The theme of this year’s World Day against Trafficking in Persons is “use and abuse of technology”. Below, find examples of how technology can be harnessed to detect, rescue, and support potential or exploited trafficking victims.
The Internet is part of everyday life for billions of people around the globe. Daily activities that once necessitated in-person interaction – from shopping to romance, banking, and even health care – are now, not least due to the COVID-19 pandemic, commonplace online.
But there is a dark side to all of these advances. As the world has become more tech-savvy, so have human traffickers.
The internet and digital platforms offer traffickers numerous tools to recruit, exploit, and advertise victims; organize their transport and accommodation; and hide criminal proceeds – and all that with greater speed, cost-effectiveness and anonymity.
However, in the use of technology also lies great opportunity. “To protect people, we need to protect digital spaces from criminal abuse,” says Ghada Waly, Executive Director of the United Nations Office on Drugs and Crime (UNODC). “We can assist law enforcement authorities to use, with technical support and appropriate safeguards, artificial intelligence, data mining and other tools to detect and investigate trafficking networks.”
Moreover, the Internet can help provide support to victims across great distances, while awareness-raising activities on the safe use of social media could help reduce the risk of people falling victim to trafficking online.
One example of a powerful, positive use of technology to counter human trafficking comes from Love Justice International, a civil society organization that has received funding from the United Nations Voluntary Trust Fund for Victims of Human Trafficking (UNVTF). Love Justice works to identify potential victims while they are in the process of being trafficked – that is, after they are recruited but before they are exploited.
By combining its own data on previous potential victims with road network graphs from OpenStreetMap (a collaborative open-source geographic database), it has created route heatmaps showing the road segments that are likely to be most heavily used for human trafficking in certain areas.
Love Justice uses this mapping approach, together with data from the United States National Aeronautics and Space Administration and GDP estimates from the Visible Infrared Imaging Radiometer Suite to develop a predictive model that extends the use of route heatmapping to locations where victim route data is not yet available.
These route heatmaps help Love Justice to determine where to put new ‘Transit Monitoring Stations’. At these stations, staff trained on how to profile potential victims – i.e., people who are in the process of being trafficked or at high risk of trafficking – ask a series of questions.
The organization uses machine learning to assign relative weights to a set of ‘red flags’ that may be uncovered through the questioning process, which help create the most accurate prediction of whether a person is in the process of being trafficked.
When staff identify a potential victim that meets the criteria, they attempt to ‘intercept’ them by convincing them to return to safety, or by involving law enforcement in cases with minors or more serious evidence. In cases where the risks are lower, where migrating for work is the most viable option for economic empowerment, or where migrants simply choose to continue their journey despite the risks, Love Justice works to facilitate informed and safe migration.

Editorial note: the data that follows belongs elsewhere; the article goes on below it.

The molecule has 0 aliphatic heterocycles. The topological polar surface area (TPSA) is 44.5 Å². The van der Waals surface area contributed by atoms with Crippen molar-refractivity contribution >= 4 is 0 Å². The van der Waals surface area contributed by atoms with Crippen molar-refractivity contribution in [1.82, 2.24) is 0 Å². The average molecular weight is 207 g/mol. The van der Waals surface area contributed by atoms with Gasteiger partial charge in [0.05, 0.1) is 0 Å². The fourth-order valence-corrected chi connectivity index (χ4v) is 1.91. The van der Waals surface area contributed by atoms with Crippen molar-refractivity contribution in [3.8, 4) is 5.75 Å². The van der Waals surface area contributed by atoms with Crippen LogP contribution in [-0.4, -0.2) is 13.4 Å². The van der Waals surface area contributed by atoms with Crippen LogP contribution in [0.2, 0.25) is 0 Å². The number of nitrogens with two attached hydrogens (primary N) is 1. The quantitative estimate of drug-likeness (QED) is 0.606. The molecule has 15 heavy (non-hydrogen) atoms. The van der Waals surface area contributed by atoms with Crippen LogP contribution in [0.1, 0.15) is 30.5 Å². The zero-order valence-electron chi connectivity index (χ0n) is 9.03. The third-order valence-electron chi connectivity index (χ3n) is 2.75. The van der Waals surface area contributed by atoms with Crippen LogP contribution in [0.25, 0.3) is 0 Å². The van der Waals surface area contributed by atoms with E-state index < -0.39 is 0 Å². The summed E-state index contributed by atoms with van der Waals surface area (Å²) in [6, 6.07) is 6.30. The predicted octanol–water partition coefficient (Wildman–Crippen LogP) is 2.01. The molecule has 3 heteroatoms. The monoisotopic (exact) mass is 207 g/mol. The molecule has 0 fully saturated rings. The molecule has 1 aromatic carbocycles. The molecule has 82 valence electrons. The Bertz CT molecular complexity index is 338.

To date, Love Justice has intercepted 30,578 people to prevent them from being trafficked across 64 monitoring stations in 28 countries.
“When Love Justice staff first questioned me, I was afraid and lied about some of the things that happened,” said Safia*, a 14-year-old girl from India who had been deceived and molested by a trafficker before Love Justice monitors intervened.
“After I became more comfortable with them, I started telling them everything that happened. Had I not been intercepted, my life would have been difficult, and people would have looked down on me. I hope to become a police officer after I finish school. I want to be able to help other girls who suffer like I did.”
The organization also cooperates with the local authorities, providing them with information and insights to bring traffickers to justice. Love Justice reports that 1,176 arrests have been made as a result of its work, with 32 per cent of closed cases resulting in convictions. The organization’s work is a clear example of how technologies can be harnessed for good when it comes to human trafficking.
Espacios de Mujer, also funded by the UNVTF, provides psychosocial support to trafficked women in Colombia. When the COVID-19 pandemic hit, the civil society organization had to re-strategize on how it was going to get these critical, life-affirming services to victims in dire need.
The organization decided to bring its psychosocial support online, reaching out to 27 victims to help them improve their mental health. In order to help others and provide the same support online as it can in-person, Espacios de Mujer then created a virtual guide (in Spanish), outlining its methods for both professionals wishing to lead similar programmes and victims participating in the programme.
As one trafficking victim, Jessica, noted: “During the pandemic I got the virus, but I never felt alone because Katherine and Jenifer [respectively, a social worker and psychologist at Espacios de Mujer] called me a lot and helped me address my needs from home.”
*Name changed to protect privacy
As the world continues to transform digitally, internet technologies are increasingly being used for the facilitation of trafficking in persons. To learn more about traffickers’ use of the internet, read UNODC’s 2020 Global Report on Trafficking in Persons.